Not every carb is equally helpful in healing the body. With roughly half of daily calorie intake coming from carbs, it’s important to know the difference between simple and complex carbs. Simple carbs include bleached flour and sugar, and they can be avoided. Complex carbs that are beneficial include whole grains and starchy vegetables.
Learning how specific foods affect recovery is something you can start even before you enter treatment. For example, eating whole foods containing the amino acid tyrosine will help boost dopamine levels. This list of food types includes whole grains, cheese, bananas, and lean beef. Tyrosine can help counter intense substance cravings early in your treatment program.
Sugar consumption can be a problem during treatment and increase anxiety and depression. Lowering sugar cravings can come from eating whole foods that are rich in L-glutamine. These foods include dark, leafy greens such as spinach and kale as well as beets, carrots, and beans. Lower sugar intake can help reduce inflammation during addiction treatment.
Why Nutrition Supports Brain Health During Recovery
The same nutrients that help the body in recovery can also aid the brain. Complex carbohydrates, fatty acids, water, and vitamins are essential for brain function. Vitamins can be either fat-soluble like vitamins A, D, E, and K or water-soluble like Vitamin C or B vitamins.
Another benefit of nutrition is better brain health through neuroplasticity. This is the brain’s ability to form and reorganize connections. It’s important for brain function to change after a period when it’s been rewarded routinely by drug or alcohol use for months or even years.
Here are some specific impacts of nutrition on brain health during recovery:
- Carbohydrates: Consumption of healthy carbs helps the brain produce the neurotransmitter serotonin. The outcome can be reducing cravings for substances, stabilizing mood, and providing healthy sleep.
- Amino acids: Amino acids enable the brain to produce adequate amounts of the neurotransmitter dopamine, which prevents greater aggression, more severe cravings, and negative mood changes.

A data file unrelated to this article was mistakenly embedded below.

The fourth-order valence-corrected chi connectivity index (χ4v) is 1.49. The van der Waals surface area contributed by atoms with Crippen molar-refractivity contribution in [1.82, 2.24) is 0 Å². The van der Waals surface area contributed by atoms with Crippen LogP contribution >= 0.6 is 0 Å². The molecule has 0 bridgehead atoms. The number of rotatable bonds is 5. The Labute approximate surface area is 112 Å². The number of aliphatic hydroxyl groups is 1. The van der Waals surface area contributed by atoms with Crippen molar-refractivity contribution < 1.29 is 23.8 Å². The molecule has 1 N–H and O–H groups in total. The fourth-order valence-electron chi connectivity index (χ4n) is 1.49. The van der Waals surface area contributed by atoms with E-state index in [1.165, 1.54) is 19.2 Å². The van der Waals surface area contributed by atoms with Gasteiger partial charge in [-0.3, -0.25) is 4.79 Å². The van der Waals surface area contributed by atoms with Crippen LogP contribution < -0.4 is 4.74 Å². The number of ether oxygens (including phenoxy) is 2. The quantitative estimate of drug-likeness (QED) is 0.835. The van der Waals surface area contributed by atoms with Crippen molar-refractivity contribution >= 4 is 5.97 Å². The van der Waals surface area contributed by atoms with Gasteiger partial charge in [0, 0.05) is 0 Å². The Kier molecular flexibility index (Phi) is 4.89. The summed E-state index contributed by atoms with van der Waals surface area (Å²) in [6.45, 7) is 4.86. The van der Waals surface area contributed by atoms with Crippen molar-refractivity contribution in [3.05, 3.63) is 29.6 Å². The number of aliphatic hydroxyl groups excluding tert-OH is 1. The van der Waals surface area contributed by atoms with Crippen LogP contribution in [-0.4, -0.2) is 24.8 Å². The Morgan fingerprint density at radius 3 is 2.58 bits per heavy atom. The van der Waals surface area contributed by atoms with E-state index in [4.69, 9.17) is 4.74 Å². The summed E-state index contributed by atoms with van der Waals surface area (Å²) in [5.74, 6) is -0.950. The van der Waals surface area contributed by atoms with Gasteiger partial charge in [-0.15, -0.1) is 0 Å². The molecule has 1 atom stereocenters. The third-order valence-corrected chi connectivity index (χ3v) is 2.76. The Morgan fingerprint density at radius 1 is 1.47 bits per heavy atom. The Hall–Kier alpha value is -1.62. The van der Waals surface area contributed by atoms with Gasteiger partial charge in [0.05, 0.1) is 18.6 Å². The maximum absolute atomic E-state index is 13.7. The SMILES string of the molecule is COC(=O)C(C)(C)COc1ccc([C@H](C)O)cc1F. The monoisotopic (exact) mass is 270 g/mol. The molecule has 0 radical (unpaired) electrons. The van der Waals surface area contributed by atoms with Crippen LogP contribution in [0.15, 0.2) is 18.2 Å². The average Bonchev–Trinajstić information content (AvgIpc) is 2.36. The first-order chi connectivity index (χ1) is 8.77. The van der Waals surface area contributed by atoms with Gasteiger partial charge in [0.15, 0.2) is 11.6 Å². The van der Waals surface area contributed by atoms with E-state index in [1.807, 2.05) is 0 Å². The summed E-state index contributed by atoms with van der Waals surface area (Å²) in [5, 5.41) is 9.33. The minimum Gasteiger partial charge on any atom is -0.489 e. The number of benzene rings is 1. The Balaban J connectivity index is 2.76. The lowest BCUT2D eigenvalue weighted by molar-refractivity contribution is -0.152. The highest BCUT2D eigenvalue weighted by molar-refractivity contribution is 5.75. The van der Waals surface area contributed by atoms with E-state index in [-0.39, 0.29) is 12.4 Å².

- Dietary fat: Dietary fat facilitates neuroplasticity regeneration in two steps. It reduces inflammation and protects the integrity of cell membranes.
- Omega-3s: Omega-3 fatty acids decrease inflammation and increase the uptake of neurotransmitters by the brain.
- Omega-6s: Omega-6 fatty acids work with Omega-3s to increase neurotransmitter receptor function and activity.
The significance of improved brain function through nutrition cannot be overstressed. Proper brain function enables a patient to learn and retain the coping skills needed to stay focused on sobriety goals. Without it, a patient may struggle with the therapeutic elements of a treatment program and feel more challenged in their recovery efforts.
Finding a Treatment Program with Nutrition Support
A treatment program with nutrition support offers a well-balanced and diversified diet from the time you begin a medical detox. Meal plans are designed to provide a range of whole foods to create healthy eating habits as part of a daily routine. These foods are not processed or modified, in order to give patients the maximum benefit from items in every major food group.
When searching for treatment options for you or a loved one, meal plans should be a high-priority topic for you and your family. What you eat while in treatment should support your recovery goals and your individual needs for nourishment. Learning how to make healthy food and beverage choices is also an essential part of sustaining recovery.